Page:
Customers are reluctant to spend more on higher-priced environmentally friendly items
- By Sandra M. Jones |Chicago Tribune reporter
- March 6, 2009
- The recession is throwing a wrench in the green living moment.
The number of Americans who say they "almost always" or "regularly" buy eco-friendly products has stalled at 36 percent, the same as last year, according to a survey from Mintel, a Chicago-based consumer research firm. That follows a leap in green shoppers to that 36 percent from 12 percent in 2007, the firm said.
Most adults are willing to pay "only a little extra" for green products, the survey found. When it comes to buying household cleaning products, for example, 52 percent of respondents said they are too expensive.
Mintel expects the green shopping movement to regain steam, predicting 19 percent growth in the next five years
- Still, the economic downturn hasn't deterred companies from tapping into the green movement.
Payless ShoeSource, the discount shoe store, plans to roll out its first line of green products in April and is touting it as an "affordable" alternative to pricey eco-friendly goods.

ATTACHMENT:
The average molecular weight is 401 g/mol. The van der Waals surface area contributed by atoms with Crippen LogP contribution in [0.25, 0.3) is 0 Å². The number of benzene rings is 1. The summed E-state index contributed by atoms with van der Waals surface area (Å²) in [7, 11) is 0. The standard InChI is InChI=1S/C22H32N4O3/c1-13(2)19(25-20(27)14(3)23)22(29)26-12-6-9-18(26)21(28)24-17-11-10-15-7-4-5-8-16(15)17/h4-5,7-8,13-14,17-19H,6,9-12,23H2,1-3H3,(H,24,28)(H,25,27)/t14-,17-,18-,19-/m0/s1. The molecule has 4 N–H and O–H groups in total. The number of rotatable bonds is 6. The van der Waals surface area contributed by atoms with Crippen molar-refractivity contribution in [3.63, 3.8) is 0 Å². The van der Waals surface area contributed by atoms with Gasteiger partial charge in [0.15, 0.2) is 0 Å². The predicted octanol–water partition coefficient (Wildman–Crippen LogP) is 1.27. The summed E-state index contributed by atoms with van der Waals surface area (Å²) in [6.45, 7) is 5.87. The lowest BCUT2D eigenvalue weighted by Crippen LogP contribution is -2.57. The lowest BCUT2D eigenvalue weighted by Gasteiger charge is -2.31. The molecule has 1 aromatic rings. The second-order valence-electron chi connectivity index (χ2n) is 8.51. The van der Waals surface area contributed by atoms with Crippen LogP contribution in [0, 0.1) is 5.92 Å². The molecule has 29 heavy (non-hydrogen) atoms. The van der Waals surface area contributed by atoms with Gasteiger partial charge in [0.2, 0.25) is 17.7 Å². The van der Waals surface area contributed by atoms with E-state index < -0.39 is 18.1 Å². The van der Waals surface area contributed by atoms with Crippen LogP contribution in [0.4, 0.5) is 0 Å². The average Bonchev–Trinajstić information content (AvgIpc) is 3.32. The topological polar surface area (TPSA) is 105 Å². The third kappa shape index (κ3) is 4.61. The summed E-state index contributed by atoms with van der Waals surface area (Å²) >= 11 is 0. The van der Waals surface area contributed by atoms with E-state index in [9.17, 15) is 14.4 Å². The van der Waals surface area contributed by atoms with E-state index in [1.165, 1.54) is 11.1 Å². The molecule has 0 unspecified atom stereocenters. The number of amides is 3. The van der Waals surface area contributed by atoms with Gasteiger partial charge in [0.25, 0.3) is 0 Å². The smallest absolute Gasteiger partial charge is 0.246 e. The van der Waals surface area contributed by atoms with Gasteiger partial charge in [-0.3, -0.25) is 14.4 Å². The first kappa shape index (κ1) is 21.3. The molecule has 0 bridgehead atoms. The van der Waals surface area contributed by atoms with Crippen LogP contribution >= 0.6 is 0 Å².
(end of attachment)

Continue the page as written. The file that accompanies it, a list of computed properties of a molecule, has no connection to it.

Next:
The green shoes, priced at less than $30, are made from organic cottons and linen, natural hemp and recycled soles. They will be packaged using recycled materials. Eco fashion expert Summer Rayne Oakes of the Discovery Network's Planet Green network has signed on as consultant and spokeswoman.
- The collection, called Zoe & Zac, will include handbags, jewelry and socks. The first products will be made for women and girls. Payless is looking to add products for men and boys.
Payless plans to unveil the line at 500 of its 4,000 U.S. stores around Earth Day, which is April 22, said Mardi Larson, a spokesman for the Topeka, Kan.-based retailer. Another 500 Payless stores will carry a handful of the styles. The line also will be sold on Payless.com.